By Beth Daley, Globe Staff
A new report out by the state’s Executive Office of Energy and Environmental Affairs shows just how much renewable power could be generated on state properties – especially wind farms in forests that are already being used to harvest trees or frequented by snowmobilers.
Some 946 megawatts of power - enough to power some 300,000 homes - could potentially be built on ridges and windy regions on state lands across the state, including October Mountain State Forest in Lee. While the report warns that there will have to be great public discussion about which projects should be built, officials are ahead of the curve in thinking creatively about ways to embed renewable power into the state's infrastructure.
A wind turbine at Mass Maritime. There may be many more turbines on state lands in the future. (Solar Design Associates)
Ian Bowles, the state’s energy secretary said the report will serve “as a point of departure for a public discussion about how best this Commonwealth can use its public resources to protect the environment, conserve its natural heritage and meet its clean energy needs for future generations.” A letter he wrote to lawmakers about the report points out that “today, environmental stewardship has taken on new meaning,” and “we are duty bound to take every appropriate opportunity to replace fossil fuels with clean, renewable energy, and it would be an abrogation of our public responsibility not to consider the potential resource on state lands for meeting the environmental challenges of the 21st century.”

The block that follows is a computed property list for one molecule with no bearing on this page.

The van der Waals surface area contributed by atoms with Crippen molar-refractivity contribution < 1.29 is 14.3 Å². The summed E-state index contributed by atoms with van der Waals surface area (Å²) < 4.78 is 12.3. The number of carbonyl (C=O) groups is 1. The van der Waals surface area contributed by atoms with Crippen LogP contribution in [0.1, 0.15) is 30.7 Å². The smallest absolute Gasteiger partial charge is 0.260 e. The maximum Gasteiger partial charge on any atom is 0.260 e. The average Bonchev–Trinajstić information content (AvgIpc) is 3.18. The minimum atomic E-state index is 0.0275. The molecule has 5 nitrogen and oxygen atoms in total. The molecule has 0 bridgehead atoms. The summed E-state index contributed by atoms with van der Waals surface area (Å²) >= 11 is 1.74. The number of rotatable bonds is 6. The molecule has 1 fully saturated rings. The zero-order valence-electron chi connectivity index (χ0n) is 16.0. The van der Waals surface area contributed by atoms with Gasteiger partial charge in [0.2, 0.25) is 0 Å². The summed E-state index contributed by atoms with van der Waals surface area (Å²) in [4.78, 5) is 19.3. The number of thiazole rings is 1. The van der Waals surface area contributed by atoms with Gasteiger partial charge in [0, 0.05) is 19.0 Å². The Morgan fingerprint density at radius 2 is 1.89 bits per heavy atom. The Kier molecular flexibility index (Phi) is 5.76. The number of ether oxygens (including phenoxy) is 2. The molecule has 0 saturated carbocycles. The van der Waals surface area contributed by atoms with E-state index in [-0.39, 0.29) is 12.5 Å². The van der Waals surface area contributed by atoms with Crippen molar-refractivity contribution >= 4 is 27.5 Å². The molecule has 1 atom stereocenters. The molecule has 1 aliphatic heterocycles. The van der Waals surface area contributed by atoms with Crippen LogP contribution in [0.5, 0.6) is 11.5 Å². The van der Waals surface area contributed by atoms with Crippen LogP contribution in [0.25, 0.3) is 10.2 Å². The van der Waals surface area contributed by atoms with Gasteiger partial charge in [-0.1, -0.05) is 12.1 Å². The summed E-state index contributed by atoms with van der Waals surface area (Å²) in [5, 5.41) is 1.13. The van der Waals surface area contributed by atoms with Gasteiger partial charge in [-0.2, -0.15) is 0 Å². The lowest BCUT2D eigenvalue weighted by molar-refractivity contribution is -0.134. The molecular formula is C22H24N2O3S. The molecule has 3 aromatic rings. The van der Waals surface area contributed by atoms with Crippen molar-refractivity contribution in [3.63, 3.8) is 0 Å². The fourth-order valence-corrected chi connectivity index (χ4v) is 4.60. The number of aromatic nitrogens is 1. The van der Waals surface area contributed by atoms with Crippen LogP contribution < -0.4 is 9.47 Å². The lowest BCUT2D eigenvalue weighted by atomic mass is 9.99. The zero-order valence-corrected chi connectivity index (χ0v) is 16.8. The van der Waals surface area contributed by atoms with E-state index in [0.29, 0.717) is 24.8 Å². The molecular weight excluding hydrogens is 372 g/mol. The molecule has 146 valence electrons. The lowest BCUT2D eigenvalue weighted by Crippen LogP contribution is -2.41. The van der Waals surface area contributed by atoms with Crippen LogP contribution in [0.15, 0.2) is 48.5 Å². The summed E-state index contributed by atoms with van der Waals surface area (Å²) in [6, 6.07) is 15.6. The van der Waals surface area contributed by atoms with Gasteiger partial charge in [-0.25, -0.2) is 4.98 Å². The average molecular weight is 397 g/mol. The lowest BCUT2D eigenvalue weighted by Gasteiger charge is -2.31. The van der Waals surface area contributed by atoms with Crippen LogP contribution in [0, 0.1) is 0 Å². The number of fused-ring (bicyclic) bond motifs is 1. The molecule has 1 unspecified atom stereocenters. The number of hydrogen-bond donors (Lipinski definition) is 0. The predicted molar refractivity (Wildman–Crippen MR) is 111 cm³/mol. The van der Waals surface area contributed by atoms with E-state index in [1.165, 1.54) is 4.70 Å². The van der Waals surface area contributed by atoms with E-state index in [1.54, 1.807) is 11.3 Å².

There are more than12 megawatts of renewable energy projects on state-owned property now but much more is already in the works to be built: Wind turbines are promised at everything from Mass Turnpike’s Blandford rest area to the North Central Correctional Institution in Gardner. In addition, more than $25 million has been saved through energy efficiency at state facilities. Solar installations on rooftops of state-owned buildings could meet 13 percent of Governor Deval Patrick’s 2017 goal of 250 megawatts of solar power, the report notes.
There is bound to be controversy over the forest land issue. Aesthetic concerns prompted the Vermont governor to ban large-scale wind turbines on state lands there and continue to fuel opposition to the 130-turbine project in Nantucket Sound.
State officials, of course, don't believe everywhere is right for wind - there are lands reserved only for conservation, hiking and ecological benefit and should remain that way. But they note that Massachusetts owns lots of land that is more heavily used and where wind farms may fit in perfectly – and provide desperately needed cash for host communities.
“I can’t speak for all foresters….but we often want lands to pay its way,’’ said David Kittredge,” a forester based at the University of Massachusetts Amherst when told of the plan. “If forest lands can contribute in some way to energy independence…that is neat.”
Here is the report and below is a map from the state on existing, planned and potential wind sites.
What do you think?
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